Dietary Supplements and FDA Use of Adverse Event Reports

William M. Forsberg (Editor)

Series: Public Health in the 21st Century, Nutrition and Diet Research Progress
BISAC: MED060000



Volume 10

Issue 1

Volume 2

Volume 3

Special issue: Resilience in breaking the cycle of children’s environmental health disparities
Edited by I Leslie Rubin, Robert J Geller, Abby Mutic, Benjamin A Gitterman, Nathan Mutic, Wayne Garfinkel, Claire D Coles, Kurt Martinuzzi, and Joav Merrick


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Manufacturers, packers, and distributors of dietary supplements in the United States are required to report information about serious adverse effects associated with the use of these supplements to the Food and Drug Administration (FDA). The FDA carefully considers all the available safety information submitted to the agency before a product is approved. However, unexpected and sometimes serious safety problems can emerge once a product goes to market and is used by millions of people. As a result, postmarket safety monitoring, that is, analyzing information on products once they go to market, is a critical part of the FDA’s responsibilities. The public provides an important source of such safety information. Health care facilities, practitioners, and patients submit reports to the FDA and to manufacturers on advise events, medical errors, and product quality problems observed during the use of a product. This book examines the number of adverse event reports the FDA has received since 2008; their source and types of products identified, and the actions the FDA has taken to ensure that firms are complying with adverse event report requirements. (Imprint: Novinka )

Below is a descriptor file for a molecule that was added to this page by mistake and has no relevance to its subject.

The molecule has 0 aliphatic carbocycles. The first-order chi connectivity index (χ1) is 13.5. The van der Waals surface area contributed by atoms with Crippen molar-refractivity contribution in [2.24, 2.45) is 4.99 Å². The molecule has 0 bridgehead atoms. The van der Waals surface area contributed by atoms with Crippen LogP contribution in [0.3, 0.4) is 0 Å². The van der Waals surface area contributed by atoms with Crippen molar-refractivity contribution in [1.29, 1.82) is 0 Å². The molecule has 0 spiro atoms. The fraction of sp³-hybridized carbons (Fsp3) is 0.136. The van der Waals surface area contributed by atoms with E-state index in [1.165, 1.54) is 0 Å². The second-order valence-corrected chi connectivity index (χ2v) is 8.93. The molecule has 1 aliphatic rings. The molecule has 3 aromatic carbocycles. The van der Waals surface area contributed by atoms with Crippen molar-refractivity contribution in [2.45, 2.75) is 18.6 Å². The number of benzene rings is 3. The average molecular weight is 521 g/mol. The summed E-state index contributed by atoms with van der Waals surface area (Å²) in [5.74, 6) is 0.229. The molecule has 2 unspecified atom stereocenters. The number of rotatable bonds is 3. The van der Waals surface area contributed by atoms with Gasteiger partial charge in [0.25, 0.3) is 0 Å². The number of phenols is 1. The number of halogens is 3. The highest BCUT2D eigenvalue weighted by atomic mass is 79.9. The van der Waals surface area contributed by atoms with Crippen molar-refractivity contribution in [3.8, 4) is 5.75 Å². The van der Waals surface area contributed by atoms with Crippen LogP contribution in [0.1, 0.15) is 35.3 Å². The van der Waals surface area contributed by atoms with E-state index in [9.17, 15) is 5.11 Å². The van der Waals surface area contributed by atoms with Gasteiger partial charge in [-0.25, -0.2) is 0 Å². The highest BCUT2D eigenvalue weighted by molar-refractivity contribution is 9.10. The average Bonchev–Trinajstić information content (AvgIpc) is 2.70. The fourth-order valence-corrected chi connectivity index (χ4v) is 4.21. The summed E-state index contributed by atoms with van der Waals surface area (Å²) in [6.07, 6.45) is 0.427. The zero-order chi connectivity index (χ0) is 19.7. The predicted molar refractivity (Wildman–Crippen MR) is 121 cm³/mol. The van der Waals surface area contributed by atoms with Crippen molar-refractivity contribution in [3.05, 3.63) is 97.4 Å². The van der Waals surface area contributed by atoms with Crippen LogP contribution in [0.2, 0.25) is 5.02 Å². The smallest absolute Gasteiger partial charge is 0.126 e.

Dietary Supplements: FDA May Have Opportunities to Expand Its Use of Reported Health Problems to Oversee Products

For Industry: Dietary Supplements - Reporting an Adverse Event At a Glance
(U.S. Food and Drug Administration)

Q&A on Dietary Supplements
(U.S. Food and Drug Administration)

The Public’s Stake in Adverse Event Reporting
(U.S. Food and Drug Administration)


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